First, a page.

If you want horrifying monstrosities that stand the test of time, leave it to the Dutch masters. Specifically, leave it to 16th-century artist Hieronymus Bosch, whose fiendish creations continue to reach out from the 500-year-old canvas and chill our souls.
You can pretty much throw a dart at any Bosch painting (please don't) and hit something worthy of a horror movie, but let's consider the ultra-creepy wooden mother from his 1505 triptych "The Temptation of St. Anthony." It's just one of many demonic hallucinations suffered by the Catholic saint in the painting.
Here we see the hag-like wooden mother, her flesh twisted into petrified wood and her lower body mutated into a corpse-pale serpent's tail. If that weren't horrifying enough, she coddles a mummified infant and rides a great bloated rodent through the desert.
So what's the deal with this demonic woman of wood? Beyond the obvious dark parallels to an infant Christ and his virgin mother, we have to tangle with the visual language of Bosch's symbolism. While the meaning of these varied symbols would have been widely understood 500 years ago, the passage of centuries has only obscured matters [source: Meisler]. But following the interpretations of modern commentators, we can see spiritual corruption in the split-tree hat and demonic nature in the presence of the tail. The rat, likewise, may represent deceit.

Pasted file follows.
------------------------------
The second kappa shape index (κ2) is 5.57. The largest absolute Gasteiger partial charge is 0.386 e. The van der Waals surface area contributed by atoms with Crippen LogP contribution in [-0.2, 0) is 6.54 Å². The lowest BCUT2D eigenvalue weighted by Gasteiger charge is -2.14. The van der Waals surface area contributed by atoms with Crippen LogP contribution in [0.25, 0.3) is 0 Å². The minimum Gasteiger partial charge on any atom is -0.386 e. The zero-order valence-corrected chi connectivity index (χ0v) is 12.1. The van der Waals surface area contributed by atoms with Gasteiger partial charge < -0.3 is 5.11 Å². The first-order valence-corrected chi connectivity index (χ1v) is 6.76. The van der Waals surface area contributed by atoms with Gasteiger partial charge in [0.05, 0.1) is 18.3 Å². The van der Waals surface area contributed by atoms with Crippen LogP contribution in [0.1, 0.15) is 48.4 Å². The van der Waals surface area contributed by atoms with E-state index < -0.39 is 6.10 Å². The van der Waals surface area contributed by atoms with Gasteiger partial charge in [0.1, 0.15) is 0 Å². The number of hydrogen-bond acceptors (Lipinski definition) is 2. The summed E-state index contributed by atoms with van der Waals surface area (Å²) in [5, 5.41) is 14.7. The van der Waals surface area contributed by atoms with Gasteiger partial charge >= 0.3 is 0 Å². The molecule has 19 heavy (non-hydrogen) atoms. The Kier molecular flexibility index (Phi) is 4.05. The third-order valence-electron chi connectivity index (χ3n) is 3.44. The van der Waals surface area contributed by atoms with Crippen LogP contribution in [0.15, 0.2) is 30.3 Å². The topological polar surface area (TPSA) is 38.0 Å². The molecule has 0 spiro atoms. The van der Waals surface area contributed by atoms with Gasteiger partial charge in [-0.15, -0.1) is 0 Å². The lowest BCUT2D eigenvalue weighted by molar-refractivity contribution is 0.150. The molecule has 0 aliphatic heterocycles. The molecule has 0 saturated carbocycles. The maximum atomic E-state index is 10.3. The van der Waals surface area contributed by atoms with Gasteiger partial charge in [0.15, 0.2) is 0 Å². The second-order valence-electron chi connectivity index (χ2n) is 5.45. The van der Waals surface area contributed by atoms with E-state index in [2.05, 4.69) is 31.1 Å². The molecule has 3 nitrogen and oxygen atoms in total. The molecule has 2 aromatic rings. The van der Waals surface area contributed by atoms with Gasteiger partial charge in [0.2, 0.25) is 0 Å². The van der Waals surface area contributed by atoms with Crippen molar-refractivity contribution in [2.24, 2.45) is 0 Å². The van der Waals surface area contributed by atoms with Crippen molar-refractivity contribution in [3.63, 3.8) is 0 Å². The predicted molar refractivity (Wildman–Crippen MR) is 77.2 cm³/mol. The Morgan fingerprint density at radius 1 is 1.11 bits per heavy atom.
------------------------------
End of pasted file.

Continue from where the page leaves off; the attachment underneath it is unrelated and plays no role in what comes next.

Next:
Whatever the exact meaning of the wooden mother, the message of unsettling corruption remains 100 percent intact.
Elevator pitch: Hollywood, the next time you need a demon to crawl up out of a Ouija board or something, the wooden mother awaits you. You don't even have to throw in any high-minded medieval content or magical paintings. Just let this frightening, public-domain creature creep into your characters' lives.